That's part of being your authentic self in work and in life.
I was reminded of this, yet again, the other day. I walked out of my workshop for perinatal health providers at a conference where I'd been invited back three years in a row. Three years in a row! That's pretty impressive considering the first year I ended up there practically by accident.
One of the committee members, who hadn't met me or seen my presentation before yesterday said to me, "Dillan, that was wonderful. You are changing the world 25 people at a time."
She was referring to my workshop titled, Safe Spaces: Five Ways to Provide Welcoming Care for LGBTQ Individuals. It's a workshop I created largely from my own experiences navigating the health sector as a transgender/queer person. I also include stories I hear from my friends in the LGBTQIA communities and the little research that exists about health disparities.
My workshop was the only one of its kind on the roster at this event celebrating its 26th year. It gave me great pleasure to have been invited back for the third year in a row and to be told by the committee organizers that my workshop is a crowd favorite.
It was particularly meaningful because, as I sat down to rest after my presentation, I received an email rejecting my application to be a teacher this summer. Despite my fear of rejection based on my identity as a trans* person, I had applied anyway. My experience as a certified teacher and youth programs director made me well-qualified for the position; it matched all my skills and areas of expertise. I was excited to get back into teaching and working with youth again, having done it for 15 years of my life. And, to be true to myself and walk my own talk, I openly shared my identity as a transgender person as a possible asset to the community. As I sat down and read the email saying I wasn't offered the position, I was struck the irony of the moment. I had just walked out of an incredibly successful professional moment being fully out and proud about who I am, and here I was experiencing the other end of the spectrum.
Do I know for a fact it was due to my trans* identity? No, I don't. But my gut told me it might happen long before I received the email. I had considered who or what I would lose when I decided to transition, including professional opportunities, so it really came as no surprise. I know some people aren't ready to accept and embrace a transgender person and all it entails. I know some people don't like me or value me, both personally or professionally.
But life is like that, right? You win some, you lose some.
The sting of the email lasted mere hours due, in part, to the Buddhist retreat I attended this past weekend in the wilds of Vermont. Coming off that experience, I just wasn't able to hold onto the suffering of that rejection for very long because I know it is there to teach me a lesson about attachment. When we attach to how things "should" be or how we "want" them to be, we suffer. When we surrender to the reality of what "is", we experience freedom in our hearts, minds and spirits.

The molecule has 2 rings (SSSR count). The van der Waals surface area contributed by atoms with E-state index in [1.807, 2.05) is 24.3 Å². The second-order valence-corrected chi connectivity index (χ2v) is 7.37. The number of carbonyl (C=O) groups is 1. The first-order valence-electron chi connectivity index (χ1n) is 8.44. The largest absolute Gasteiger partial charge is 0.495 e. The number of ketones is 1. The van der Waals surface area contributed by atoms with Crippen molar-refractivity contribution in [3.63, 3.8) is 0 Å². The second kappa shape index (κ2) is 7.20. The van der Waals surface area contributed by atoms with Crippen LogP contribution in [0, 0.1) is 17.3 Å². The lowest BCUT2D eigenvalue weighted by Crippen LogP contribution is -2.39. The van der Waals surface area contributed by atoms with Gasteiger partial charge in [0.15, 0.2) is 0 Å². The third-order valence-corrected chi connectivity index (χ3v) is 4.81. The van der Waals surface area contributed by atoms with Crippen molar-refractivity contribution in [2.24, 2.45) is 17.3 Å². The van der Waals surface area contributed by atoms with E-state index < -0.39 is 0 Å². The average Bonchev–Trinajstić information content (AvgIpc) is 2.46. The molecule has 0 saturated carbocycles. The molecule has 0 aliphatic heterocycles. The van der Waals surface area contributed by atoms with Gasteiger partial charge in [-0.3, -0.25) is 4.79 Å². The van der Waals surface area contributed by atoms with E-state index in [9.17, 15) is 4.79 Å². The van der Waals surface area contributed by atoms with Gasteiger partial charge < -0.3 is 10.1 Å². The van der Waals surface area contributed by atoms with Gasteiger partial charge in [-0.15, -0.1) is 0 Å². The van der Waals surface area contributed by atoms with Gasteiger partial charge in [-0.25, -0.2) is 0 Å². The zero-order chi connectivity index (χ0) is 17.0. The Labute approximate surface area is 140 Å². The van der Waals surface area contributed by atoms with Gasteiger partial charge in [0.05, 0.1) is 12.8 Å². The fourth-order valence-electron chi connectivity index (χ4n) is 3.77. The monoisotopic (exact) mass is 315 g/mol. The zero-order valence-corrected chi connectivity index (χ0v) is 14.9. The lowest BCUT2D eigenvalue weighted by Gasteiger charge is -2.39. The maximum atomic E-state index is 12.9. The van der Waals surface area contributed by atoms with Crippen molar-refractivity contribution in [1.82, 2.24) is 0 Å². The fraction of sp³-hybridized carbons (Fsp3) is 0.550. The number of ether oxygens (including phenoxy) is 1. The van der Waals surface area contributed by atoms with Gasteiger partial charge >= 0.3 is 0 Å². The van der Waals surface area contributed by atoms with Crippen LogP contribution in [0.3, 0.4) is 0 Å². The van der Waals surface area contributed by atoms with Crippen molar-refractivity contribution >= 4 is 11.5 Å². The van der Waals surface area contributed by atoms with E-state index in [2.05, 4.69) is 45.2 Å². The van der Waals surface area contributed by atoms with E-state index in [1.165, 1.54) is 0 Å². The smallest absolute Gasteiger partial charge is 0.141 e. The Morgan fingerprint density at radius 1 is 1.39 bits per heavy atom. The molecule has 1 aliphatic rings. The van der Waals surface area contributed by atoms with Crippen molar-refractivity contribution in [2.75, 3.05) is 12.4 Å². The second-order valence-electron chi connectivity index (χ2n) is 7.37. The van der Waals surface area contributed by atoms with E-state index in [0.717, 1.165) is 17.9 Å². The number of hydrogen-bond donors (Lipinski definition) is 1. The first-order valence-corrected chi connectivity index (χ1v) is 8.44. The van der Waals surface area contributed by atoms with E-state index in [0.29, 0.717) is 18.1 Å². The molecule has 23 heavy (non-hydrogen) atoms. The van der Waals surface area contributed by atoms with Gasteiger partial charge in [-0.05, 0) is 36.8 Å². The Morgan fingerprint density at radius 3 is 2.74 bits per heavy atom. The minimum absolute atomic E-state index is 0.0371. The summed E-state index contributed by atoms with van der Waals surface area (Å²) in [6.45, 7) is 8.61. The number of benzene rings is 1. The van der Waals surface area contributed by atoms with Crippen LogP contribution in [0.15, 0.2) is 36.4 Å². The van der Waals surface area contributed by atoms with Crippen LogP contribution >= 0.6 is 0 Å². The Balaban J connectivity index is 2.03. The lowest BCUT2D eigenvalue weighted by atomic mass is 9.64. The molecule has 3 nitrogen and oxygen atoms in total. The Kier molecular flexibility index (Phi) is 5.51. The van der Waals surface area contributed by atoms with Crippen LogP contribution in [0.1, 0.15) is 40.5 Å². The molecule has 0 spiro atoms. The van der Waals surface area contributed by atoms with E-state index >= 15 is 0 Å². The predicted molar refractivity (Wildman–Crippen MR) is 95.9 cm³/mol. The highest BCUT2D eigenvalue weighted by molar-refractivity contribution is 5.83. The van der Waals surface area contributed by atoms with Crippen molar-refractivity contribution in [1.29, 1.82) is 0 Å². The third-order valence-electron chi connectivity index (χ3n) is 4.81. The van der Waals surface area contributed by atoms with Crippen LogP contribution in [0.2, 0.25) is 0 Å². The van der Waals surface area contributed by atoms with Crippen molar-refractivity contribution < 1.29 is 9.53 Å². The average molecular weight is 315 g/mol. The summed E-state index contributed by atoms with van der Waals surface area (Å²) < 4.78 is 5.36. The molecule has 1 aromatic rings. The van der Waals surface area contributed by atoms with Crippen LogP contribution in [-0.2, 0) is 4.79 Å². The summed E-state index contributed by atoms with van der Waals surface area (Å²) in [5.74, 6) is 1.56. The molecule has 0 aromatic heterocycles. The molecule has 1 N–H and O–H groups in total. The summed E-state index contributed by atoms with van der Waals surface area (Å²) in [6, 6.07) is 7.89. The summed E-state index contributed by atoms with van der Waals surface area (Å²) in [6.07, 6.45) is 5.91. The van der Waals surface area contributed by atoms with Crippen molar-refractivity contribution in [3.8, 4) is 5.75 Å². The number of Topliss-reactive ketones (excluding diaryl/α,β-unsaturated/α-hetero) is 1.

I have two choices in life. We all do. We can hold tight to our version of things, in this case the injustice inherent in being rejected based on my identity, or we can accept the NOW. The "now" of this experience revealed that some people are ready, willing and able to embrace learning about LGBTQ people from a member of those communities. Some people are not. Some things will be available to us when we share who we really are, and some will not.
In that moment, I became so clear about how much time I've spent suffering over people or opportunities or experiences never meant for me. I've spent precious moments agonizing over why I wasn't good enough or smart enough or (fill in the blank) enough. I've spent minutes and hours and days and weeks being a victim and complaining about things over which I have no control. We do this when we fix our focus on outcomes or results based on our short-sighted view of right and wrong, good or bad, fair or unfair. We do this when we get really attached to something or, as Pema Chodron said this past weekend, "when we get attached to a different "NOW".
The truth is, we will win some and lose some. We can't make everyone like us or want us or need us or value us. We can't control every outcome. When we focus on the wrong ones, the ones who don't choose us, we waste precious time. When we focus on the right ones, the ones who easily see our value and worth, we free up energy for where it is most needed and appreciated.
The email I received came at exactly the precise moment I was celebrating another success for myself as an out transgender professional. I thought of it later, as I sat doing the coaching work I LOVE for a company and with other people I greatly admire and respect. I've worked very long and very hard to seek out opportunities where I can be my most authentic self to do work I am exceptionally good at, because I truly love it. My life is so fulfilling, that I don't have time to spend worked up over people or opportunities that pass me up. I believe I will experience more success like this, in my career and in my personal life, as long as I remember that I will win some and I will lose some. It's all part of life.
We will lose or miss out on things. People will fear what we represent or who we are. People will reject us for too many reasons to count. We will not be able to reach everyone.
But you don't need them all. You just need the right ones.